Misinformation poses a significant risk to society, especially during key elections. While some share false information with harmful intentions, others do so unknowingly or with good intentions, aiming to make the world better.

Misinformation poses a significant risk to society, especially during key elections. While some share false information with harmful intentions, others do so unknowingly or with good intentions, aiming to make the world better.

M isinformation is the number one risk facing society over the next two years, according to the World Economic Forum. With key elections due in the US, UK and many other nations this year, an onslaught of political misinformation can be expected.

Some of this material is distributed through paid advertising on social media, like the AI-generated “deep fake” videos of British Prime Minister Rishi Sunak doing the rounds. However, we know that much of the spread of false material is due to the actions of individual social media users.

Many people share political news online. Inevitably some of that news is false. Fake political news is, after all, common. It’s not unusual to see it as you scroll through your social media feeds.

One of the main ways in which fake news spreads is when people share it on their own social networks. Some genuinely believe the story to be true and share it by mistake. We’ve found that around 20% of people report having shared a story they later found out was untrue.

However, like other researchers, we also find that around one in 10 people admit sharing political information that they knew at the time was untrue.

Why would these people deliberately spread lies? Are they deliberately setting out to do harm? Or do they perhaps think it’s acceptable to spread because it supports ideas they hold strongly and “might as well be true”?

Meaning well, meaning ill

Only a minority of people share false information, but given the vast scale of social media platforms, even that can lead to fake stories spreading like wildfire. This makes it harder for people to get news they can trust and leads people to believe things that simply aren’t true.

Our research revealed that some people shared fake stories because they thought they were funny (one said because they thought it was “ludicrous”, for example). Others shared the misinformation specifically to highlight that it was false. Others minimised the harm they were doing by suggesting it wasn’t actually that serious if they shared fake news.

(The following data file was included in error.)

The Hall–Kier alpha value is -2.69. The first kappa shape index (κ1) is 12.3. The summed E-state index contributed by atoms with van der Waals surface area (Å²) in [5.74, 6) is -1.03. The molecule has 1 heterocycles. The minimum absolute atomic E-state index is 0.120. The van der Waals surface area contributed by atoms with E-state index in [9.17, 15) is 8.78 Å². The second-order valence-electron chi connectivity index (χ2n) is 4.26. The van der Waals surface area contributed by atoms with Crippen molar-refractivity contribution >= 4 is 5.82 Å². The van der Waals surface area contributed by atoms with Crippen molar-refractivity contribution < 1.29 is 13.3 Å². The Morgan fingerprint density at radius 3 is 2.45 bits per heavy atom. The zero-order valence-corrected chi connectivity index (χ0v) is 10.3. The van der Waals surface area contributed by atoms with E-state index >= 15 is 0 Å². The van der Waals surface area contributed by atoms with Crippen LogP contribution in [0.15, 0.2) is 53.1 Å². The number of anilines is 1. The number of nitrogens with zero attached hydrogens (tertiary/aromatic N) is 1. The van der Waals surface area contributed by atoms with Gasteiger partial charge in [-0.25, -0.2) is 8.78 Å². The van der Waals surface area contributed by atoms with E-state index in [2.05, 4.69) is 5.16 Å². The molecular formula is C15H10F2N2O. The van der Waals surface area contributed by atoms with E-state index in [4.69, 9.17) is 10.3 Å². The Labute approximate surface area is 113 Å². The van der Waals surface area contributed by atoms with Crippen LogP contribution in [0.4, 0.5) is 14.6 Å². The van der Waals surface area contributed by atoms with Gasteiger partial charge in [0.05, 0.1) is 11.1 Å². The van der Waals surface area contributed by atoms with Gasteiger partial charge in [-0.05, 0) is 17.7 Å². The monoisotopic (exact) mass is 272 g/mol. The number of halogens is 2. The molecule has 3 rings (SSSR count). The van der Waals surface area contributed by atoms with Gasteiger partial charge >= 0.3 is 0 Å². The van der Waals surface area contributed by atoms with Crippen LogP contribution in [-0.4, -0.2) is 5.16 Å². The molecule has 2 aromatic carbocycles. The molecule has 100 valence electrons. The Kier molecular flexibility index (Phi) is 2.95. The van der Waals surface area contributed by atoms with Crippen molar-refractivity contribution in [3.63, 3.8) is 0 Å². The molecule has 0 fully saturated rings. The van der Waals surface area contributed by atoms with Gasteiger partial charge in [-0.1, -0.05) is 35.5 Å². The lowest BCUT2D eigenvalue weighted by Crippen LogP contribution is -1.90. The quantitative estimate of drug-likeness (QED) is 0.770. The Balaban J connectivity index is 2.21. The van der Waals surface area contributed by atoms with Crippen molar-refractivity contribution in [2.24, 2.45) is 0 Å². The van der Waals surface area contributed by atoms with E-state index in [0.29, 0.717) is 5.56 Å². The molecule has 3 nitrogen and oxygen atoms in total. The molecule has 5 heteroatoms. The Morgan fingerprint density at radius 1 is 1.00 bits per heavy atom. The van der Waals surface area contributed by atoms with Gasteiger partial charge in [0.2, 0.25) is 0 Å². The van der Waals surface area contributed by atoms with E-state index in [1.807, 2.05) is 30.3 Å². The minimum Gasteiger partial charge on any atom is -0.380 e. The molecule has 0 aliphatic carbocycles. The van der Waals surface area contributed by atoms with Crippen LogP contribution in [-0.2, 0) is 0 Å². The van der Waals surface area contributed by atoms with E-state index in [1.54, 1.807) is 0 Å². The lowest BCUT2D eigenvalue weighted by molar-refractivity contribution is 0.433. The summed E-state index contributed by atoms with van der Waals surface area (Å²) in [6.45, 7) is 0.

Our findings reveal that some people behave in an antisocial way when it comes to fake news, deliberately sharing false information to achieve some personal objective, even if it means attacking other people or trying to manipulate them. Sharing false stories in this way can be used, for example, to affect people’s political views, whether by supporting a smear campaign against a politician or by boosting a politician’s clout.


People driven by such reasons seem not to be bothered by whether the news they are sharing is true or false, and may even view sharing news as a means of manipulation. At the very least, these people are being uncaring about the harmful effects of their actions.

In sharp contrast to these, some people share political news, whether true or false, with the best intentions. They seem to see sharing fake news as a way to make the world better.

“Good” reasons for sharing can reflect a desire to protect others (for example, by alerting them to potential dangers), to encourage people to “do the right thing”, or even to become socially or politically engaged. Other people may use news sharing as a force for good by pointing out that a particular story is false. Ironically though, that means the false story may spread even further.

Dealing with fake news

People can have strong reactions when they see a friend or family member sharing material they know is untrue. This is not a big surprise because misinformation tends to rely on negative sentiment and to appeal to our morals. It is the stories that make us emotional (for example, by scaring us) that go viral in the first place.

However, the next time you see someone sharing a story you know to be false, and you think about giving them a piece of your mind or blocking them, remember that they may be unaware that they were doing harm and may even have been trying to do good. It may be that they were thinking only about themselves, but it may also be they have shared that story thinking that it benefits others.

Sharing false stories, even when done with the best intentions, may have implications that go beyond people’s personal goals for sharing. When people expose others to misinformation in order to debunk it, they are potentially risking unintended political consequences such as increasing cynical perceptions towards election campaigns and politicians.

One way to reduce this risk and support the battle against misinformation is to follow guidance on how to report false stories, for example, by marking them as false on the platform.

And if you yourself are tempted to share material that might not be true — for whatever reason — it is best to find other ways to get your message across.

PMP Magazine

GOING FURTHER




Sources:

Text: This piece was originally published in The Conversation and re-published in PMP Magazine on 18 January 2024. | The author writes in a personal capacity.
Cover: Dreamstime/Roman Samborskyi.



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